In Woolworth’s, a line of blue parakeets

and yellow finches sways on a bar singing

wildly, the torrent of caged song falling


like rain, a wave spreading out. A world

of wide spaces awaits me—but not these

birds: too tropical for this climate,


destined for other cages. In the plant

section, I admire a tradescantia wrapped

in a haze of purple light, a creamy white


gardenia scenting the aisles, plush leaves

an intense green. Among a crowd of

Saturday shoppers, I pay at the register


for a tape measure that extends to full

length before its metal ribbon snaps back.

At home, I measure the rooms of my house,


the spaces in between, imagining birds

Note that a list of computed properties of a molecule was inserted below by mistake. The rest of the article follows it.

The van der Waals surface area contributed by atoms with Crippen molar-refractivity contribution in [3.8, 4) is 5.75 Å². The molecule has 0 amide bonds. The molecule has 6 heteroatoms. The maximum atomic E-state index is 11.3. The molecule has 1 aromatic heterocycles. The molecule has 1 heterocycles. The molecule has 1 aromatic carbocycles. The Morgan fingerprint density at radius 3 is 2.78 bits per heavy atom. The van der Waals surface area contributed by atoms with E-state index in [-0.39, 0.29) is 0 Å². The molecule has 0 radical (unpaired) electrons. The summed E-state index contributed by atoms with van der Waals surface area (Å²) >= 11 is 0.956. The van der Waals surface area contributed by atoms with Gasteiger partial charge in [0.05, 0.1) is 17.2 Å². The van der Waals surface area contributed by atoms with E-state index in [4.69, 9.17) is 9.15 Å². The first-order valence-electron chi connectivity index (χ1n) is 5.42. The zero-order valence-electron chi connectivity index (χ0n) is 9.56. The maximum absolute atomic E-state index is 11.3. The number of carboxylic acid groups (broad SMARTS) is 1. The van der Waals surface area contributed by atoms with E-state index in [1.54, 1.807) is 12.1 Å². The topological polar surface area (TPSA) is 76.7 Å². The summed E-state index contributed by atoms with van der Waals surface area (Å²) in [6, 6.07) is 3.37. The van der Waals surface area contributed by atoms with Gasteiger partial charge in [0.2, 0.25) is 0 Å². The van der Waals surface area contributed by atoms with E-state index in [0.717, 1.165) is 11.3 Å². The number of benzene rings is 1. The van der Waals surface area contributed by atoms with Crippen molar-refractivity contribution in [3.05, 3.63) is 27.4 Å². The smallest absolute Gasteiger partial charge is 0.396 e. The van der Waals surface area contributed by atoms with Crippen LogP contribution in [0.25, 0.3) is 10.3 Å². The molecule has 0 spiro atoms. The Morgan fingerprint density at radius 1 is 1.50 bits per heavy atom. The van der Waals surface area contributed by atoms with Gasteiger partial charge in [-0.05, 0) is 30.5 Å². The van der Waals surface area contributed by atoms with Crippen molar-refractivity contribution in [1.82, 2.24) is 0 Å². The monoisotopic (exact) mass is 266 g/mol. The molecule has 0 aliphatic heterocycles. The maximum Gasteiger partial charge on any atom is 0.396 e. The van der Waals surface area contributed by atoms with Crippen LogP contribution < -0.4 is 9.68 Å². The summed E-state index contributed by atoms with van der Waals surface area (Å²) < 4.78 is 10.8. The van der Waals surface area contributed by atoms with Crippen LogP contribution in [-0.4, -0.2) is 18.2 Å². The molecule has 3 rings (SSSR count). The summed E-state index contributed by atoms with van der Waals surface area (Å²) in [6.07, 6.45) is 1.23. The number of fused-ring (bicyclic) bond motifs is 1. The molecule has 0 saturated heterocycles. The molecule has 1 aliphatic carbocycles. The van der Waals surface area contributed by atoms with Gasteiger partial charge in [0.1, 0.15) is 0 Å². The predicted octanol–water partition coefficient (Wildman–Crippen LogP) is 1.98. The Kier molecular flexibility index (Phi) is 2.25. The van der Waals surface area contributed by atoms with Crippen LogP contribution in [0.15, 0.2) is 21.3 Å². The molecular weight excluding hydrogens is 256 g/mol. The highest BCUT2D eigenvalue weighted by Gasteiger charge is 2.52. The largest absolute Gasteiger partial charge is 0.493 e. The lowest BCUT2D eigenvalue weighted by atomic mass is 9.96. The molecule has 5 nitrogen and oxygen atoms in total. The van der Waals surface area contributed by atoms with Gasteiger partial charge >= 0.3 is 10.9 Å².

uncaged, winging into the tilting sky.



Claudia Buckholts has received Creative Writing Fellowships from the National Endowment for the Arts and Massachusetts Artists Foundation, and she has won the Grolier Poetry Prize. Her work has appeared in Indiana Review, Minnesota Review, New American Writing, Prairie Schooner, Southern ReviewTar River Poetry, and others. Buckholts also has published two books, Bitterwater and Traveling Through the Body.

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